Smoothies are a quick and easy way to get nutrition into our bodies because they can be sipped slowly and don’t need to be chewed. It is a good idea to pair fruits and greens with a protein such as milk, yogurt or nuts so you get a drink that adds calories in addition to all those nutrients. 

The following recipes will provide some ideas, but you can use any fruit you have available. Frozen fruit is great because it blends into a perfectly cold smoothie. It also lasts much longer than fresh fruit, so you don’t have to rush to use it all.

Blueberry smoothies in glasses with berries

Blueberries give this Blueberry Blast smoothie an antioxidant boost.

Blueberry Blast Smoothie

This recipe is perfect for blueberry season. If you are lucky enough to pick your own you can freeze the extra to use in drinks such as this one.


  • 2 cups frozen unsweetened blueberries (do not thaw)

  • 1/2 cup orange juice
    (calcium-fortified preferred)

  • 3/4 cup vanilla yogurt

  • 1/2 medium frozen banana

  • 1/2 teaspoon pure vanilla extract


  • Place blueberries, orange juice, yogurt, banana and vanilla into blender.

  • Cover securely and blend for 30 to 35 seconds or until thick and smooth. For thinner smoothies, add more juice; for thicker smoothies, add more frozen fruit.

  • Pour into two glasses and serve immediately.

Recipe: American Institute for Cancer Research

Green smoothie with strawberries and kiwi

Spinach brings extra nutritional value to this smoothie with berries.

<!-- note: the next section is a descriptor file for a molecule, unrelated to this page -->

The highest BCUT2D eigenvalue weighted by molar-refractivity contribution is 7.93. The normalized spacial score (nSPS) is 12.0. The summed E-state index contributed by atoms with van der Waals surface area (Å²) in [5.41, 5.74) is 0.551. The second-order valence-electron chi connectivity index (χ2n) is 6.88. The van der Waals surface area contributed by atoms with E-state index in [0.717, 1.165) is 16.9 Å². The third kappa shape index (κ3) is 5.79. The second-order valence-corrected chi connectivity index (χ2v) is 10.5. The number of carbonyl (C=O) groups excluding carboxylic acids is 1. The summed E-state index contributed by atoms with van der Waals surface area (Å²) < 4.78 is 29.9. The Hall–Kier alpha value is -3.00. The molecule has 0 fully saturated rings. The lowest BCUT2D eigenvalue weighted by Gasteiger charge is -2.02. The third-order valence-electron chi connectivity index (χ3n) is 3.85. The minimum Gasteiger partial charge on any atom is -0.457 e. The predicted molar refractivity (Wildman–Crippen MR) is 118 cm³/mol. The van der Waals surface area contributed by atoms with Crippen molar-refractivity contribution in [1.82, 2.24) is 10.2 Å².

Berries and Spinach Smoothie

This smoothie incorporates spinach, which sounds unusual, but you don’t taste the greens and it gives your beverage a wonderful pop of color.

Experiment with different fruits if you don’t have all these handy, and try adding spices such as cinnamon, nutmeg or ginger for an extra antioxidant boost.


  • 2 cups frozen unsweetened strawberries

  • 1/2 cup blueberries

  • 1 banana cut into chunks

  • 1/2 kiwi, sliced

  • 2 cups fresh spinach

  • 1/2 cup ice cubes

  • 1 cup milk (of your choice)

  • 1/2 cup 100% apple juice


  • Combine strawberries, blueberries, banana, kiwi, spinach, ice cubes, milk and apple juice in blender.

  • Blend until smooth.

  • Serve in a cup (serves four).

Recipe: Academy of Nutrition and Dietetics

Strawberry blueberry smoothie in a glass with chia seeds

Try adding seeds or spices to a smoothie for additional health benefits.

Smoothies are easy to make and you won’t go wrong blending any combination of fruits, greens and proteins. 

For nutritious twists, try adding some of the following foods:

  • Flaxseeds (1 teaspoon to start)

  • Hemp seeds

  • Chia seeds

  • Kale

  • Cinnamon, nutmeg or other spice blends
    such as pumpkin spice/apple spice

For additional protein, try the following:

  • 1 scoop of your favorite protein powder

  • 1/4 cup Greek yogurt

  • 1 tablespoon peanut butter

To make sure the calories are high, try to use full-fat milk, yogurt or coconut milk. If you need your smoothies a little sweeter, use natural sugars such as maple syrup, honey or even a few pitted dates, which will blend smoothly in a high-powered blender.

Try these recipes and your own today and find the perfect springtime smoothie for you!